Nourished by its fertile soil and the hard work and creativity of its inhabitants, religious architecture flourished in the Kathmandu Valley. Rival Malla dynasties of the Valley's medieval kingdoms ploughed profits from the trans-Himalayan trade and agricultural surplus into the elegant temples, bahals and grand town squares of Kathmandu, Patan and Bhaktapur.
Today, this extraordinary architectural heritage is confined only to the city cores.
But a new generation of Nepali architects are integrating the traditional silhouettes and textures of the Kathmandu Valley's Newari architecture into their new designs. This combination of tradition and modernity doesn't just help conserve Kathmandu's unique architectural heritage, but also results in buildings that are elegant, affordable, suited to the climate and aesthetically pleasing. Nepali Times talked to some architects and restorers and asked them what designs they considered appropriate for the Valley.
Sujata Tuladhar: Transcending time
Centuries since Hanuman Dhoka Palace Square was built, it is still an important public space in the city, apart from being a place of artistic beauty and grandeur. The square is host to a thriving informal economy with buyers and vendors bustling about the area. The raised Dabali in the plaza are widely used as platforms for political meetings, concerts and festivities, and the steps of the temples are handy seats.
For Sujata Tuladhar, the enduring use of Hanuman Dhoka over the ages has made it a perfect example of public space that transcends time. "Spaces are as important as the buildings and any collection of structures that can sustain their use for so long is an example of good design," Tuladhar says.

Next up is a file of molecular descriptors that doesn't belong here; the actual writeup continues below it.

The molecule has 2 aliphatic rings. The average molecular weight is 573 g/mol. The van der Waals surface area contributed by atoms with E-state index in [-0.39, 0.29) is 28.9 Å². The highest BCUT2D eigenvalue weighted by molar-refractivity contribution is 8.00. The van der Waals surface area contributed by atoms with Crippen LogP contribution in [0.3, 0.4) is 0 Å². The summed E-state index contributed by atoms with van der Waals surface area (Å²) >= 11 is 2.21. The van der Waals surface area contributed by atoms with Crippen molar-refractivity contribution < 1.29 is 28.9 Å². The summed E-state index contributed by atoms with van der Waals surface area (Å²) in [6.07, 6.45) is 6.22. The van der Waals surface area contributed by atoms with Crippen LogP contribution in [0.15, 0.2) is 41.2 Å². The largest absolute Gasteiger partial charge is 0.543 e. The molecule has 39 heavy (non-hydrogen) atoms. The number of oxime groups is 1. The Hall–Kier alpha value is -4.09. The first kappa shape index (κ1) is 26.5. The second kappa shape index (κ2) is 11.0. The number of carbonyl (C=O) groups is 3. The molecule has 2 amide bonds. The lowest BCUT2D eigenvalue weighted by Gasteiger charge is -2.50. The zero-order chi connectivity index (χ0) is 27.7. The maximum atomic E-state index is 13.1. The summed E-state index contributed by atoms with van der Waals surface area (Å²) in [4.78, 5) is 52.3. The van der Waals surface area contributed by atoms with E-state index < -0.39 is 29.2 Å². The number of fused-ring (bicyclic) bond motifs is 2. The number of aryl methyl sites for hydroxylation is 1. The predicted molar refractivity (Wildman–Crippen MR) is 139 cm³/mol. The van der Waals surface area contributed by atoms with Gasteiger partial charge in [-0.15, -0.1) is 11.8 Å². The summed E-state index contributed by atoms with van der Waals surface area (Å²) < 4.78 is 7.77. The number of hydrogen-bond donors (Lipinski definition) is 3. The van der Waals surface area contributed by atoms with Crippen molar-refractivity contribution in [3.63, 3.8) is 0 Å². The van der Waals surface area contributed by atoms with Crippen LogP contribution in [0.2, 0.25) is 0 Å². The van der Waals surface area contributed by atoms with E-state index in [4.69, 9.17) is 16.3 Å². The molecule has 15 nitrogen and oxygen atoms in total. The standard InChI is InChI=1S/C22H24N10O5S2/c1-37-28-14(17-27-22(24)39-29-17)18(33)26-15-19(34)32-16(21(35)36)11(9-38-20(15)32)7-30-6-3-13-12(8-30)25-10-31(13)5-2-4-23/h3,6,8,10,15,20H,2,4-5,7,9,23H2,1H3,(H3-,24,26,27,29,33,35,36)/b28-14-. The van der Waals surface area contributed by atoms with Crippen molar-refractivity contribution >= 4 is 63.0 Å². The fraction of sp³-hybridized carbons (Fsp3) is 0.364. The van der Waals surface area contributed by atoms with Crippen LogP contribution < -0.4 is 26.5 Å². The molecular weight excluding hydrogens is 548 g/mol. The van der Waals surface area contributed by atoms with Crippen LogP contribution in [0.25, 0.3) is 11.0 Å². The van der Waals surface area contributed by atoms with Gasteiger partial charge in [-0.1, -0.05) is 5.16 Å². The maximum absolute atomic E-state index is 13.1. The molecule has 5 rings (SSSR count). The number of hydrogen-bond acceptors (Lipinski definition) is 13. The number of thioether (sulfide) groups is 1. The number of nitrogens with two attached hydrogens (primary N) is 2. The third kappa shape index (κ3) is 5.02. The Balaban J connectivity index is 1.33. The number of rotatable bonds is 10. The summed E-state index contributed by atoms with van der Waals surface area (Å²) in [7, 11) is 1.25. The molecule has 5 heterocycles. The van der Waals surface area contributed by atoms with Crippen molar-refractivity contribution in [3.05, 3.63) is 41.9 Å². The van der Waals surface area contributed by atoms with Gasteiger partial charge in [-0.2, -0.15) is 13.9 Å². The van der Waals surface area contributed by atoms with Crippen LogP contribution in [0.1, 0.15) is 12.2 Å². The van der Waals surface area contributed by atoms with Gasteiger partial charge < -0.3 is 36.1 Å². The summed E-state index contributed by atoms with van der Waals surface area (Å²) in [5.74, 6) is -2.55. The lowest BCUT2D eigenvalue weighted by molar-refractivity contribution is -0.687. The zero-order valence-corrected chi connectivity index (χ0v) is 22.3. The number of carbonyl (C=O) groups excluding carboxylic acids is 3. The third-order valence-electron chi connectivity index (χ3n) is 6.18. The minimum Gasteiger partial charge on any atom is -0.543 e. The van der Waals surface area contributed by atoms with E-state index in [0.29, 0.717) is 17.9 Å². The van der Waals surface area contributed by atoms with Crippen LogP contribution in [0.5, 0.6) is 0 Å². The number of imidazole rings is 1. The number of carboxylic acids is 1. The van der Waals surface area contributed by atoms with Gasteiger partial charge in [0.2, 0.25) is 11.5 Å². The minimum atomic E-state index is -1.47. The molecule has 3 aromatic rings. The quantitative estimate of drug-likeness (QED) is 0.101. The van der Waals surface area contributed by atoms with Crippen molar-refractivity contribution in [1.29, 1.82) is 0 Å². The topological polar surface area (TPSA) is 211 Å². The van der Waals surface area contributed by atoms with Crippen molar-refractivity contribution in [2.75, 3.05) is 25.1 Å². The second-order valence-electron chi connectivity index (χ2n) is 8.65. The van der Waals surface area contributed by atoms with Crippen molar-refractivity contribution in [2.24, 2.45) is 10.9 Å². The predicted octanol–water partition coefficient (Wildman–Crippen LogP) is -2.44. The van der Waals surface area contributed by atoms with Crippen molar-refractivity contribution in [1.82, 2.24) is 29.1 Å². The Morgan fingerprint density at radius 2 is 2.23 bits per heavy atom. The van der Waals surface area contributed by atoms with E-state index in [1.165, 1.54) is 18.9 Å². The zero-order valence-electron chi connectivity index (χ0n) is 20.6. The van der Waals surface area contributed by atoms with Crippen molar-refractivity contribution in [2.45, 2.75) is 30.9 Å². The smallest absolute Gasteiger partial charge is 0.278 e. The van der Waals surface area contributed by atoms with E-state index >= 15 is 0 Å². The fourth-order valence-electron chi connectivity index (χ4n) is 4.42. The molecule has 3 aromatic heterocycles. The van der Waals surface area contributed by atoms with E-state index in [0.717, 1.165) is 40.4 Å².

Prabal Thapa: Blending new and old
The house that Prabal Thapa has designed for Surya and Babyka Joshi in Bhatbhateni is a perfect example of a modern building combining traditional influences. The exposed brick facade meant there was no need to paint the walls, which age well and add an earthiness and russet warmth to the house.
Inside there are telia tiles on the floor, the stairs and on the terraces. The house is not opulent, but exudes elegant simplicity. "Whatever decorations are there, they have been built into the construction material. There are no extra design features," Thapa explains.
All living quarters face south, to catch the winter sun, and traditional awnings shield the windows from slanting rain. "I wanted a modern house that also draws on the wisdom of traditional architecture," Thapa says.
Rabindra Puri: Modern traditional
ALL PICS: KIRAN PANDAY
For Rabindra Puri, a good house is one built with traditional wisdom that has evolved over hundreds of years of understanding and practice. His Namuna Ghar and Toni Hagen House in Bhaktapur (pictured left) are exactly that. Built with mud, brick and wood, they are very much what houses in the Malla period would have looked like.
"It's a misconception that mud houses are not strong or suitable for modern living," he says. Puri restored an old house that had been turned into an ugly cement plastered block back to its original splendour, and named it after Swiss geologist and Nepal expert Toni Hagen. The Hagen House is not ostentatious or aggressive, and blends into the Bhaktapur urbanscape. The harmony of its proportions, and Puri's attention to detail, add to the overall charm of both houses. Since Namuna Ghar is made of mud, it is cool in summer and warm in winter.